by Vettam Mani | 1975 | 609,556 words | ISBN-10: 0842608222
This page describes the Story of Shakuntala included the Puranic encyclopaedia by Vettam Mani that was translated into English in 1975. The Puranas have for centuries profoundly influenced Indian life and Culture and are defined by their characteristic features (panca-lakshana, literally, ‘the five characteristics of a Purana’).
Foster-daughter of sage Kaṇva.
1) Birth. Śakuntalā was a daughter born to Viśvāmitra of the Apsarā woman called Menakā. Viśvāmitra was engaged in intense tapas on the banks of river Mālinī in the Himālayas. Indra deputed Menakā to break the maharṣi’s tapas. She enticed him away from his tapas and got pregnant by him. But she forsook the child on the banks of Mālinī and returned to Devaloka.
2) Childhood. Birds gathered round the forsaken orphan-child. While Śakuntas i.e. birds were petting the child Kaṇva came that way, saw the child and took it with him to the āśrama. As śakuntas had petted it, the child was named Śakuntalā.
King Duṣyanta of the lunar dynasty married Śakuntalā and to the couple was born the famous Bharata. This is the original story about Śakuntalā’s married life. All the Indian languages contain two different versions of Śakuntalā’s life. One version is that related in Vyāsa’s Bhārata and the second is that contained in Kālidāsa’s Śākuntala. Many scholars opine that in the matter of the Śakuntalā episode Kālidāsa has gone a step further and for the better, and therefore both the versions of the story are to be carefully studied by us.
(i) Vyāsa’s Śakuntalā. Śakuntalā, now grown up as a maiden, was alone in the āśrama when King Duṣyanta, out in the forest on a hunting expedition, came there. In the absence of her foster-father Kaṇva, Śakuntalā welcomed the King. They fell in love with each other and the King married Śakuntalā according to the Gāndharva way of marriage and lived with her for a few days. Śakuntalā became pregnant. The King returned to his palace.
Kaṇva returned to the āśrama and he was pleased that what had been destined to take place had happened. In due course of time Śakuntalā delivered a boy, who was named Sarvadamana. When the child was grown up, Kaṇva sent his mother along with him to Duṣyanta’s palace. The King did not recognise them, but a celestial voice convinced him that the child was his own son. The King heartily welcomed his wife and son and Śakuntalā lived in the palace as his honoured wife.
King Duṣyanta, who went out hunting in the forest followed a deer to Kaṇva’s āśrama where he saw Śakuntalā watering the garden with her companions. Kaṇva was then away at Cakratīrtha. Duṣyanta, who fell in love with Śakuntalā, married her according to the Gāndharva rules and lived with her at the āśrama for a few days. Meanwhile Śakuntalā became pregnant, and emissaries from the palace came and the King returned with them. He left the āśrama after promising Śakuntalā that he would soon return to her. He gave her his signet ring.
Sad over the separation from Duṣyanta and immersed in thought about him, Śakuntalā was sitting there in the āśrama when Durvāsas came there. She did not see the maharṣi nor welcome him respectfully. He got angry at this and cursed her that she be forgotten by him about whom she was so intensely thinking. Śakuntalā did not hear the curse either, but her companions who heard it begged pardon of the muni on behalf of Śakuntalā and prayed for absolution from the curse. Then he said that if Śakuntalā showed the King any sign about their relationship the King would remember her. Her companions did not tell Śakuntalā about the above incidents. Kaṇva gladly welcomed Śakuntalā’s wedding with Duṣyanta.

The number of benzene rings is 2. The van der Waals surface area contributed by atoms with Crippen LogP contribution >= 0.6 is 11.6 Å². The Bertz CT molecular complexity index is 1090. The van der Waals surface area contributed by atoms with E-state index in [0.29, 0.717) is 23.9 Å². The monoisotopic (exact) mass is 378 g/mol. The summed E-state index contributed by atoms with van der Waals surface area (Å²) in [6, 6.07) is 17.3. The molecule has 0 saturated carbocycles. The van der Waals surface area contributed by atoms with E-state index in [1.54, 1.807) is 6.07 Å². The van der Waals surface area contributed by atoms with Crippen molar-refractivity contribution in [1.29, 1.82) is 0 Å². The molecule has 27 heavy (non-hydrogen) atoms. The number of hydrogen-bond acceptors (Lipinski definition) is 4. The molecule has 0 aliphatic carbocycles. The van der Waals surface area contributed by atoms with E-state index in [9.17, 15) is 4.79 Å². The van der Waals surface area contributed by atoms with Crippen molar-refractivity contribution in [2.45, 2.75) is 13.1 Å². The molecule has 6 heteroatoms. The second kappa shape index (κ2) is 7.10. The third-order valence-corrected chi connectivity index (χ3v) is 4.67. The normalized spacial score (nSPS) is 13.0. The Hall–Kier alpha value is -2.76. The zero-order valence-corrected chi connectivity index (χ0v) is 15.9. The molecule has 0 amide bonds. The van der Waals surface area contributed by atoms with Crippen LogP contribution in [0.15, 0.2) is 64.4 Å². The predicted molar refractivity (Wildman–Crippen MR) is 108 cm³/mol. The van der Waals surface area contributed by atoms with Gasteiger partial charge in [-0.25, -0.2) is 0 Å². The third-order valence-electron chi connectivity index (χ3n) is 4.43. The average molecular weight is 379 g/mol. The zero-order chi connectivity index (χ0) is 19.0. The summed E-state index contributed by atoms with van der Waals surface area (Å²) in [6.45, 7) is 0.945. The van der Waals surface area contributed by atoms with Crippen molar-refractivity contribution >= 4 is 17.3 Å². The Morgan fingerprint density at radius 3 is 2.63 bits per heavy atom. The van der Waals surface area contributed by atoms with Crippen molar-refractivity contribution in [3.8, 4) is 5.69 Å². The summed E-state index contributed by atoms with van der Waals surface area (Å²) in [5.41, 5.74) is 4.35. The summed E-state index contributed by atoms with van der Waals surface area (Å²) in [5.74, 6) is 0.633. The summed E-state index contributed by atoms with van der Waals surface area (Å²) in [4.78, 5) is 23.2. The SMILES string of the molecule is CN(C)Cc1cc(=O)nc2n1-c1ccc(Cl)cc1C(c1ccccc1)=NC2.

Days and months passed by, yet Duṣyanta did not return and Kaṇva sent Śakuntalā, in whom signs of pregnancy had become prominent, to the palace of the King in the company of Gautamī and Śārṅgarava. Anasūyā reminded Śakuntalā to take particular care of the signet ring. On their way to the palace Śakuntalā and others bathed in the Somavāratīrtha, and nobody noticed Śakuntalā losing from her finger the ring in the tīrtha. They reached the King’s palace. None noticed them. Duṣyanta did not remember having even seen her. The signet ring was missing. After leaving Śakuntalā at the palace her companions returned to the āśrama. Menakā, whose heart melted at the pathetic wailings of Śakuntalā led her to Kaśyapa’s āśrama, left her there and returned to Devaloka.
The signet ring lost by Śakuntalā was swallowed by a fish, which was netted by a fisherman, who went about the streets to sell the ring extracted from inside the fish. Servants of the King took the fisherman captive. At the sight of the ring thoughts about the past dawned on the King and he remembered all about Śakuntalā. His days became sad pondering over separation from Śakuntalā.
Śakuntalā delivered a boy at the āśrama of Kaśyapa. The child was named Sarvadamana and he grew up as a courageous boy.
On his return from the devāsura war, Duṣyanta entered Kaśyapa’s āśrama where he saw Sarvadamana counting the teeth of a lion he had captured. Having heard details about him from the boy the King went inside the āśrama and saw Kaśyapa and Śakuntalā. He returned with Śakuntalā and the boy to the palace with Kaśyapa’s blessings. It was this boy Sarvadamana, who afterwards became Bharata, the famous emperor of India.